Cleveland continues to interview every head coaching prospect under the sun, and they’ve added L.A. assistant Brian Shaw to their itinerary. From Mike Bresnahan of the L.A. Times:
Shaw, a Lakers assistant coach the last five seasons, has been officially approached for an interview by Cleveland, The Times has learned, making this week even busier for the NBA champions. Cleveland needs to hire a head coach. “They did call a couple of days ago and we did grant permission,” Lakers General Manager Mitch Kupchak said. “Now it’s up to Brian and Cleveland. All of our coaches’ contracts run out at the end of the month anyway, so it is accurate.”
Shaw, 43, spoke with Cavaliers representatives earlier this week and probably will fly to Cleveland next week for a face-to-face interview with the team’s owner and front-office staff. It has been reported that LeBron James has a strong interest in the triangle offense, something in which Shaw is well-versed because of his four years as a Lakers player who won three championships from 2000 to 2002. James is expected to become a free agent July 1, and there is no guarantee he’ll return to the Cavaliers next season, even if Shaw lands the job.
There’s absolutely nothing wrong with the Cavs wanting to interview Shaw; it’s hard to say with any certainty whether an assistant will pan out as a successful head coach, but Brian seems like he’d be a reasonably effective one.
What is a bit odd, though, is the Cavs’ fascination with the triangle offense. I realize that there is some allure to the system that made champions out of Michael Jordan and Kobe Bryant, but LeBron James isn’t really an ideal fit for the system. If the triangle is a contingency plan, that’s one thing, but as a selling point? Without Phil running the show? It’s a tough offense for any coach and any roster to run, much less one in serious flux with a potential first-timer holding the clipboard.
Victor Oladipo has grown into far more than just a dunker.
In fact, in Saturday’s dunk contest, he didn’t look like a dunker at all.
The Pacers star missed all three attempts of his first dunk, and a Black Panther mask was by far the biggest draw of his second. Oladipo was eliminated after the first round.
Maybe Dennis Smith Jr. wasn’t the only eliminated dunker who left something in his bag. This Oladipo dunk – 180 degrees, throwing ball off the backboard with his left hand while in mid-air, dunking with his right hand – while preparing in Los Angeles was awesome.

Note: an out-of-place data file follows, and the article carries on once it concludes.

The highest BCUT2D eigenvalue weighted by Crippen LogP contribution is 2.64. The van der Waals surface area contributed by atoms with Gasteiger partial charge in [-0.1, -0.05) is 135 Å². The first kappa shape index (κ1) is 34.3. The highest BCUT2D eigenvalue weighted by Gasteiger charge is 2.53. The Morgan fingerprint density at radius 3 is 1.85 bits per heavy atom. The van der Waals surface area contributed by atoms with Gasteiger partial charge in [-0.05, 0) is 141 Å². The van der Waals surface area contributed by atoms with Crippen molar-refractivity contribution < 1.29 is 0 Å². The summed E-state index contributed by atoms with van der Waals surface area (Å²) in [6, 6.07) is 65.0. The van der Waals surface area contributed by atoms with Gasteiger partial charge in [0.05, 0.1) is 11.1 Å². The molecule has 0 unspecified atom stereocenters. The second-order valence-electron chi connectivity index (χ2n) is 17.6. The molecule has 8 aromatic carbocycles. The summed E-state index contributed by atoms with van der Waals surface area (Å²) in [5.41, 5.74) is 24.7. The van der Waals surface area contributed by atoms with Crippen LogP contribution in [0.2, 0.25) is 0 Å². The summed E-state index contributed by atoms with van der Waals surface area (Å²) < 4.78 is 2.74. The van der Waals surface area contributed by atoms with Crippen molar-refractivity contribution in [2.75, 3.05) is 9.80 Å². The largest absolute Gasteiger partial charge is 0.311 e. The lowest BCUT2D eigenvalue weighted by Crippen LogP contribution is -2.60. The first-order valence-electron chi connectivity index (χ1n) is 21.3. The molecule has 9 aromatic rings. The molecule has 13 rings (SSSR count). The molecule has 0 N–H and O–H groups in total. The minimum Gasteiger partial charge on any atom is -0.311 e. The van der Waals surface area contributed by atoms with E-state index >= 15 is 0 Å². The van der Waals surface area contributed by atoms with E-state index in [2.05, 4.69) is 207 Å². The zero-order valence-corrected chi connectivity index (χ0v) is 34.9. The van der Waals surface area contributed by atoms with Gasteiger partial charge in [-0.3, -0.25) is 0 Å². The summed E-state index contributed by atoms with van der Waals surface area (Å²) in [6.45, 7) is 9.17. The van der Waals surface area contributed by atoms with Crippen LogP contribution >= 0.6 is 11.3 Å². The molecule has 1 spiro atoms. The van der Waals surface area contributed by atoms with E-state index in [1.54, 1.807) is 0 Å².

Larry Nance Jr. had the contest’s best dunk. This would have rivaled it.
METAIRIE, La. (AP) — New Orleans Saints and Pelicans Owner Tom Benson has been hospitalized with flu symptoms.
A statement released Wednesday by the NFL and NBA clubs says their 90-year-old owner is resting comfortably at Ochsner Medical Center, a hospital which also serves as a major sponsor and which owns naming rights to the teams’ training headquarters.
Benson has owned the New Orleans Saints since 1985 and bought the New Orleans Pelicans in 2012.
In recent years, Benson has overhauled his estate plan so that his third wife, Gayle, would be first in line to inherit control of the two major professional franchises.
Kevin Durant spent his rookie season in Seattle, before the SuperSonics moved to Oklahoma City and became the Thunder. He has said Seattle fans deserved to see him grow up in the NBA after supporting his promising start.
They’ll get their chance.
Ailene Voisin of The Sacramento Bee:
The Kings and Golden State Warriors have scheduled a preseason game next season in Seattle, according to multiple league sources.
The Oct. 6 meeting between Northern California teams will be the first NBA game in the Key Arena since the Sonics moved to Oklahoma City after the 2007-08 season and became the Thunder.
This game will be loaded with storylines. Not only Durant, but the Kings considered moving to Seattle a few years ago. And of course, the return of NBA basketball to Seattle.
At some point, Seattle will get its own team again. For now, this preseason game creates intrigue there.
Spurs coach Gregg Popovich said he’d be surprised if Kawhi Leonard played again this season, a stark reversal from just a month ago. Back then, even while announcing Leonard was out indefinitely with a quad injury, the San Antonio coach said Leonard wouldn’t miss the rest of the season.
What’s going on?
Adrian Wojnarowski of ESPN:
After spending 10 days before the All-Star break in New York consulting with a specialist to gather a second opinion on his right quad injury, All-NBA forward Kawhi Leonard bears the burden of determining when he’s prepared to play again, sources told ESPN.
Leonard has been medically cleared to return from the right quad tendinopathy injury, but since shutting down a nine-game return to the Spurs that ended Jan. 13, he has elected against returning to the active roster, sources said.
The uncertainty surrounding this season — and Leonard’s future which could include free agency in the summer of 2019 — has inspired a palpable stress around the organization, league sources said.
At first glance, this sounds like Derrick Rose five years ago. Even after he was cleared to play following a torn ACL, the then-Bulls star remained mysterious about when he’d suit up. His confidence in his physical abilities seemed to be a major issue, and he was never the same player since (suffering more leg injuries).
But the Spurs famously favor resting players to preserve long-term health. They seem unlikely to rush back Leonard. They might even sit players who want to play more often. And Leonard isn’t Rose.
Still, it’s clear something is amiss in San Antonio. Maybe not amiss enough to end Leonard’s tenure there, but the longer this lingers, the more time for tension to percolate.